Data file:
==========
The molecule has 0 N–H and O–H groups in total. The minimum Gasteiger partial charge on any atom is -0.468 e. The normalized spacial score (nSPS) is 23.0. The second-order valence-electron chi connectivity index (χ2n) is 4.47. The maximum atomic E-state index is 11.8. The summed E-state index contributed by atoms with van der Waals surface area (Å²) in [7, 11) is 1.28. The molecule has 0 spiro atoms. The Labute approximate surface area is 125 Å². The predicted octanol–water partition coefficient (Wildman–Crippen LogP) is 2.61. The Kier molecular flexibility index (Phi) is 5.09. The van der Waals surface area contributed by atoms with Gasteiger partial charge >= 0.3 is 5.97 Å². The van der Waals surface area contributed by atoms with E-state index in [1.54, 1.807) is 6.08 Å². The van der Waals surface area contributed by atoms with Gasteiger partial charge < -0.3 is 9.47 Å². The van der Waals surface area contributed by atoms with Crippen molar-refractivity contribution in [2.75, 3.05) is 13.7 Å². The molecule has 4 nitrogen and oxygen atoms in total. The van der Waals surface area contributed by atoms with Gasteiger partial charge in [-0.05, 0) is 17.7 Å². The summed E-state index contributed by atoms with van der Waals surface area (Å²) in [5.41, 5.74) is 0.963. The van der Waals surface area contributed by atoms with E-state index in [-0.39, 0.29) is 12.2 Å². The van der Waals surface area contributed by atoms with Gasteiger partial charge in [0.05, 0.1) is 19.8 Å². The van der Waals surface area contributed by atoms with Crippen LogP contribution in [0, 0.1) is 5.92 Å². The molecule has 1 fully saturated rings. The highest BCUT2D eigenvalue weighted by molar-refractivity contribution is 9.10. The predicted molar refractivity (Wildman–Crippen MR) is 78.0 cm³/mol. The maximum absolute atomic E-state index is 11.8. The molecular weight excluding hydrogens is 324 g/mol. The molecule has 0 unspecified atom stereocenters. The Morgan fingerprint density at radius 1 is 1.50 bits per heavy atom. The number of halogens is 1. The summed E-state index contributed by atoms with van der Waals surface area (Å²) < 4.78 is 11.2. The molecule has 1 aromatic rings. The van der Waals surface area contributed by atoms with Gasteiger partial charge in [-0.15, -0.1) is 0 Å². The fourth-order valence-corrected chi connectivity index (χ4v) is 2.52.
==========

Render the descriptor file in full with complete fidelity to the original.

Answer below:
The molecule has 0 N–H and O–H groups in total. The minimum Gasteiger partial charge on any atom is -0.468 e. The normalized spacial score (nSPS) is 23.0. The second-order valence-electron chi connectivity index (χ2n) is 4.47. The maximum atomic E-state index is 11.8. The summed E-state index contributed by atoms with van der Waals surface area (Å²) in [7, 11) is 1.28. The molecule has 0 spiro atoms. The Labute approximate surface area is 125 Å². The predicted octanol–water partition coefficient (Wildman–Crippen LogP) is 2.61. The Kier molecular flexibility index (Phi) is 5.09. The van der Waals surface area contributed by atoms with Gasteiger partial charge >= 0.3 is 5.97 Å². The van der Waals surface area contributed by atoms with E-state index in [1.54, 1.807) is 6.08 Å². The van der Waals surface area contributed by atoms with Gasteiger partial charge < -0.3 is 9.47 Å². The van der Waals surface area contributed by atoms with Crippen molar-refractivity contribution in [2.75, 3.05) is 13.7 Å². The molecule has 4 nitrogen and oxygen atoms in total. The van der Waals surface area contributed by atoms with Gasteiger partial charge in [-0.05, 0) is 17.7 Å². The summed E-state index contributed by atoms with van der Waals surface area (Å²) in [5.41, 5.74) is 0.963. The van der Waals surface area contributed by atoms with E-state index in [-0.39, 0.29) is 12.2 Å². The van der Waals surface area contributed by atoms with Gasteiger partial charge in [0.05, 0.1) is 19.8 Å². The van der Waals surface area contributed by atoms with Crippen LogP contribution in [0, 0.1) is 5.92 Å². The molecule has 1 fully saturated rings. The highest BCUT2D eigenvalue weighted by molar-refractivity contribution is 9.10. The predicted molar refractivity (Wildman–Crippen MR) is 78.0 cm³/mol. The maximum absolute atomic E-state index is 11.8. The molecular weight excluding hydrogens is 324 g/mol. The molecule has 0 unspecified atom stereocenters. The Morgan fingerprint density at radius 1 is 1.50 bits per heavy atom. The number of halogens is 1. The summed E-state index contributed by atoms with van der Waals surface area (Å²) < 4.78 is 11.2. The molecule has 1 aromatic rings. The van der Waals surface area contributed by atoms with Gasteiger partial charge in [-0.15, -0.1) is 0 Å². The fourth-order valence-corrected chi connectivity index (χ4v) is 2.52.